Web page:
Different maturity – different thermogenesis:
Normal infant (e.g. born after 38 weeks gestation):
• Normal infants can compensate for a moderate decrease in temperature with the help of shiver-free thermogenesis. The prerequisite for this is a layer of brown fat under the skin which generates heat through the oxidation of fatty acids.
• They are born with thicker skin and a fat layer (white fat tissue in the process of being built up), which decreases heat and fluid loss.
• The ratio of body surface area to mass is ca. 2.7 times higher than that of an adult (Obladen, M.; Maier, R.F./2006).
• The proportion of total body water of a newborn is up to 79 percent (flexikon.doccheck.com).
Premature infant (e.g. born before 32 weeks gestation):
• Temperature changes have an unbuffered impact, as premature infants cannot perform thermogenesis without a brown fat layer. Premature infants experience the biggest risk of hypothermia if born before 28 weeks gestation (Manani M. et al./2013).
• Their very thin skin, which is missing an insulating fat layer, encourages heat dissipation (Asakura H./2014). It increases fluid loss and the risk of infection (Maayan-Metzger A. et al./2004).
• The ratio of body surface area to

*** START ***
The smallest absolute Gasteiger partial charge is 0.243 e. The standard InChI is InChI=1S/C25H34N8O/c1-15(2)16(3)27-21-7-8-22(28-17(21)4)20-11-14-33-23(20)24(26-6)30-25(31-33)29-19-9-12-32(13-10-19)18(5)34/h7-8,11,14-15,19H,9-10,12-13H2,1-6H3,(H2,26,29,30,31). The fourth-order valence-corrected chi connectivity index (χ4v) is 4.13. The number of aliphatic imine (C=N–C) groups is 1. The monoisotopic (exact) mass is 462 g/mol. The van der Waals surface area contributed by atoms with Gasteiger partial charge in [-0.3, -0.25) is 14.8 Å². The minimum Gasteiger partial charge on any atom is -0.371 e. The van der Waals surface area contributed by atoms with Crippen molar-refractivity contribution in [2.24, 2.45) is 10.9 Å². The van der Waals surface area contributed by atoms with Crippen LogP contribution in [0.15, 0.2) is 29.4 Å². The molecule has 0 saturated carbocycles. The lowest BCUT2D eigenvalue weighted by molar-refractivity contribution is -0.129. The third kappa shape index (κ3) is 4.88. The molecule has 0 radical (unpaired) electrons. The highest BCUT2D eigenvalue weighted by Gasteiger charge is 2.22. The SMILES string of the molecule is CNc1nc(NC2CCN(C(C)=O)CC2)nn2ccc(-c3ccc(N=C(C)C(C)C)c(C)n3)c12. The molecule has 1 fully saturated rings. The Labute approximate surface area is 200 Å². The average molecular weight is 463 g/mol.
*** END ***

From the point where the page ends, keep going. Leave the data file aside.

mass is ca. 4 times higher for a 1,000 gpremature infant than it is for an adult (Obladen, M.; Maier, R.F./2006).
• Very premature infants born before 26 weeks gestation have a water proportion of 80-90 percent (Modi N./2004).
A protective enclosure
To prevent heat loss immediately after birth, the newborn is first wrapped in an insulating, sealing film.9 The team in the newborn intensive care unit then assesses the clinical condition of the premature infant on a thermal bed. It is critical to quickly stabilize the tiny patient and immediately place it in a protective environment which enables a thermal equilibrium. The incubator is ideal for this task: Its temperature can be fine-tuned to the needs of the infant. The device automatically controls warmth around the clock. A small hat also preventstoo much warmth from escaping through the head.
Both incubators and radiant warmers are used in premature infants wards. Double-walled incubators have proven themselves in long-term therapy. If an infant spends too much time under a radiant heater, it may lose a lot of water. A study showed that per milliliter of fluid lost through the skin, the tiny body needs to consume 560 calories.10 This is energy that the infant needs to properly develop.
How does a premature infant lose warmth?
When premature infants cool down, they lose body heat either through their skin or their airways in different ways: An infant radiates heat from its skin in the form of electromagnetic waves – or absorbs these waves from a heat source in the same way. If an infant touches a cooler object, e.g. an unheated mattress, the warmer molecules in its skin conduct heat to the cooler molecules on the surface of the mattress (conduction). A cool draft or a transfer from a warmer to a cooler environment cause the infant to lose warmth, as the air or moisture warmed up by the infant’s skin transports energy to a different area away from the infant’s body (convection). In low-humidity environments, an infant’s moisture may evaporate through its skin or airways, causing an immediate loss in energy.11